Scott Colclough: I do agree with it. I think we're a ways away. As you said, they need to develop tech to make it last longer. 

Taylor White: Those things get hot, man. 

Scott Colclough: They get hot and it's dangerous. When it gets hot, it can fail. However, it's good for a bunch of things as long as you don't have to wait five hours to charge for the day, like at break time or something. Most things last eight to 10 hours depending on how hard you run them, which is great for a farmer that has cows inside a barn. Yeah, that's awesome. 

Right now, it's not realistic, I don't think, on a construction site. But we're getting there. I am excited. I love electric because it has way more torque and power, and it's quiet and stuff like that. But for me, it will never replace the excitement of a loud diesel engine in any machine, right? Just that raw exhaust that comes out. That is what makes you an operator or the whole experience as an operator so amazing. 

Taylor White: Yeah, I totally agree. I mean, growing up, we had this old 1961 Cat 966 B loader. I remember my most exciting part was it was plus 40 out in the middle of summer and we still had to preheat the thing for like 30 seconds just to fire up and just the plume of black smoke that would come out and the sound of it firing up on it and it would sit in idle like bop, bop, bop, bop, bop. 

That's the sort of stuff that I love. Our dozer at work when you throttle it up – the sound of it. I agree and I feel like that's even like an electric pickup and stuff like that, you kind of would lose that, like, that's the sense of construction, we're doing something, and we're working. 

Scott Colclough: Yeah, that's what we are, rough and tough blue collar, right? So, going from that to electric with no noise. I don't know. It kind of kills the whole vibe for the thing. 

Taylor White: That's like I saw the Ford Lightning truck. It has a button that you can press with a progressive sound. So, whenever you leave a stoplight or something, it'll make the sounds in your stereo of what the motor would sound like. I wonder if they would do that with machinery. 

Scott Colclough: Yeah, well, I'm sure they would. That's so cheesy. But whatever. I don't know. 

Taylor White: Totally, man. But yeah, that's the sort of stuff that I'm looking forward to seeing at future CONEXPO. Especially the one this year, the 2023 show. I'm excited to see you there as well. I'm sure we're gonna have to share some conversations back and forth over maybe a beer or two or three.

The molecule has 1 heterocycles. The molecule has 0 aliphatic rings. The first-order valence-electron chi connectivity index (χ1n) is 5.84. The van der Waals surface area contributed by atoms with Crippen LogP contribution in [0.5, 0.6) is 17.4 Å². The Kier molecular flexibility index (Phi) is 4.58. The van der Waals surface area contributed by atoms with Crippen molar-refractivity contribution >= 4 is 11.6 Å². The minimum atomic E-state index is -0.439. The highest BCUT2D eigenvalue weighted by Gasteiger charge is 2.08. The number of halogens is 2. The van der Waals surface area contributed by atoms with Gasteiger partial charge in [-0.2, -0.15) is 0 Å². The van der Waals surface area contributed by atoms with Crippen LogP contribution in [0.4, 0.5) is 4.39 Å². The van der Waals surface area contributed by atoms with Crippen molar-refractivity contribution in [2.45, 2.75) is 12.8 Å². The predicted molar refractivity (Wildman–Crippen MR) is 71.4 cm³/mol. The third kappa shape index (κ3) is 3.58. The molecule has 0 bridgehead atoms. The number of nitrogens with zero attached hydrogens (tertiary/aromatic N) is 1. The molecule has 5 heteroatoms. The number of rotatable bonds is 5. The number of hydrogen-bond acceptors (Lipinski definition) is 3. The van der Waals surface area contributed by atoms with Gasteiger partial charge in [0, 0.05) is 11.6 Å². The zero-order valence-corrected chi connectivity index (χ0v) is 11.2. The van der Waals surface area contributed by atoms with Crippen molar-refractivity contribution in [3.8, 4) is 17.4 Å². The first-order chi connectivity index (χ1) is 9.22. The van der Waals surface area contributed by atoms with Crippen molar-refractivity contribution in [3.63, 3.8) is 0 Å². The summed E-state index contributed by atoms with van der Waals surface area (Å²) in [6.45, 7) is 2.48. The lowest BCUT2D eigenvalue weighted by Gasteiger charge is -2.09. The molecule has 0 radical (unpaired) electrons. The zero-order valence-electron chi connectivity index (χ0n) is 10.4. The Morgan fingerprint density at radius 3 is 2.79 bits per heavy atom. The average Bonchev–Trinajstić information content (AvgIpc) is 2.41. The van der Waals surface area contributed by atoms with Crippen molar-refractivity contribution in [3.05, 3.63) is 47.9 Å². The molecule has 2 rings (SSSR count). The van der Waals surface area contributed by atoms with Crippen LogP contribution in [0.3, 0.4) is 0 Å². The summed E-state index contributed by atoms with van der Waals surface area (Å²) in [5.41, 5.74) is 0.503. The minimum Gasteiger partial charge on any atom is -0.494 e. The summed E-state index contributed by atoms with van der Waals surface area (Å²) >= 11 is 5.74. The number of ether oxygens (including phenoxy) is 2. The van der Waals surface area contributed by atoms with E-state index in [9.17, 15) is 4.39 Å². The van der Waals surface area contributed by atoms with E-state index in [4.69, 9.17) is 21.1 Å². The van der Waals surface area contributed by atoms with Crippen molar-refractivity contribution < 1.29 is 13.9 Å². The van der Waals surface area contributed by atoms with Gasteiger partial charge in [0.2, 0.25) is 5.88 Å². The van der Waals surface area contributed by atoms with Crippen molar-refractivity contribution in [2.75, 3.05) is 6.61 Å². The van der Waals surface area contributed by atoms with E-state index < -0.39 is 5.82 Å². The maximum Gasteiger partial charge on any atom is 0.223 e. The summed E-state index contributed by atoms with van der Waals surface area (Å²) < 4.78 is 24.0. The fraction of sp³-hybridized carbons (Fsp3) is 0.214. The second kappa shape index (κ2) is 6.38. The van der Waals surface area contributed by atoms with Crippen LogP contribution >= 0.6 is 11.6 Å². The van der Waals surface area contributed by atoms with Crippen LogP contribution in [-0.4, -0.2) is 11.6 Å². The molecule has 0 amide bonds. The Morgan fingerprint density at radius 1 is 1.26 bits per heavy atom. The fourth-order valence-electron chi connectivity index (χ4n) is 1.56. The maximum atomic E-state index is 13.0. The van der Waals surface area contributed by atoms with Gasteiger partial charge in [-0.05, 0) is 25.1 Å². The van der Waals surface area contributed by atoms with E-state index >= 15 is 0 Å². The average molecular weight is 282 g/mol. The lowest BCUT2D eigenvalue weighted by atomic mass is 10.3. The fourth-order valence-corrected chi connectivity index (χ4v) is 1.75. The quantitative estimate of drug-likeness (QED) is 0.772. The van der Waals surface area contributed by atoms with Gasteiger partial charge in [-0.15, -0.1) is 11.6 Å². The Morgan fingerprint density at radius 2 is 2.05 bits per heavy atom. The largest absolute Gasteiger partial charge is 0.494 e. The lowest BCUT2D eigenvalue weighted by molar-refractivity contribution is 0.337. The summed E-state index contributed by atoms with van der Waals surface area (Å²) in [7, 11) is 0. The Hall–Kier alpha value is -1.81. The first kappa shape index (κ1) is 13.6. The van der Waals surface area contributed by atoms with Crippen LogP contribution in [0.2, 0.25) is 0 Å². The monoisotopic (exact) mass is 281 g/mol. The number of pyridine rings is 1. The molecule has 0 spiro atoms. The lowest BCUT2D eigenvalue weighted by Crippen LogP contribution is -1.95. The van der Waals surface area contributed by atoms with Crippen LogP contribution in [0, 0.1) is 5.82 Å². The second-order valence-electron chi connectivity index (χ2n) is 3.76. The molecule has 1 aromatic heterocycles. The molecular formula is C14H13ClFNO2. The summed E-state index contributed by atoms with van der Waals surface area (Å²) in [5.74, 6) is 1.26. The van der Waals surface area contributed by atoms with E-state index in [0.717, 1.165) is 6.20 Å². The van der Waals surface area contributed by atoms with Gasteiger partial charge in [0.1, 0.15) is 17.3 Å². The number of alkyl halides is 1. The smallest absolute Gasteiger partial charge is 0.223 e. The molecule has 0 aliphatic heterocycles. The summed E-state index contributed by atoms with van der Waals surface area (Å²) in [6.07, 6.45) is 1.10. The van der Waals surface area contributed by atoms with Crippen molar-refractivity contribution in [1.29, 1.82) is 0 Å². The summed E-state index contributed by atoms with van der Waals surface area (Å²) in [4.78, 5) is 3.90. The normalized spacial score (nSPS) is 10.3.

Scott Colclough: Yeah, for sure. I'm, I'm down for that any day of the week. 

Taylor White: Awesome! Sweet, man. The one last thing – because you're our first so you're the first one to answer this – I'm going to ask everybody kind of the same question. It is my first one so maybe I'm kind of re-asking a question I've already asked but just on a longer date, and a simple answer, I guess it might be hard for someone like you and me with our minds, but where do you see yourself 10 years from now? 

Scott Colclough: 10 years from now, I'll be trying to do what I'm doing right now. It's never going to stop. I'm on a life mission. This will only stop the day I die. It won't even then because my kids will hopefully keep me alive in some way, somehow, whether it's construction or not, but they’ll use what I've built to do something positive. 

But in 10 years, I’ll just keep doing what I'm doing, trying to make the world a better place, trying to help people, trying to educate and be positive, and spreading that around. 

Taylor White: Well, I think you're doing a completely fantastic job with that. And I think that you will have a legacy that will carry on. I think the name Pushysix is something that will be and currently is on its way there. If not already, it is in my house, at least a household construction name. 

I genuinely mean that man. It's not because you're on the podcast and I'm trying to sweet talk you. I wouldn't talk to somebody like this if I didn't mean and seriously, dude, you were one of the first actually that I saw doing this online. 

I want to thank you for coming on today but I also want to thank you myself for doing what you're doing. I'm pumped to actually sit down and have a chat with you, even though it's a short live conversation. And I feel like I could talk to you for hours. But honestly, dude, thank you so much. And I'm looking forward to seeing you at this year's CONEXPO. 

Scott Colclough: Yes! Thanks very much for having me. I’m honored that you thought of me as your first guest. It's awesome. 

Taylor White: Thanks, man. All right, we'll catch you guys on the next one. Take care!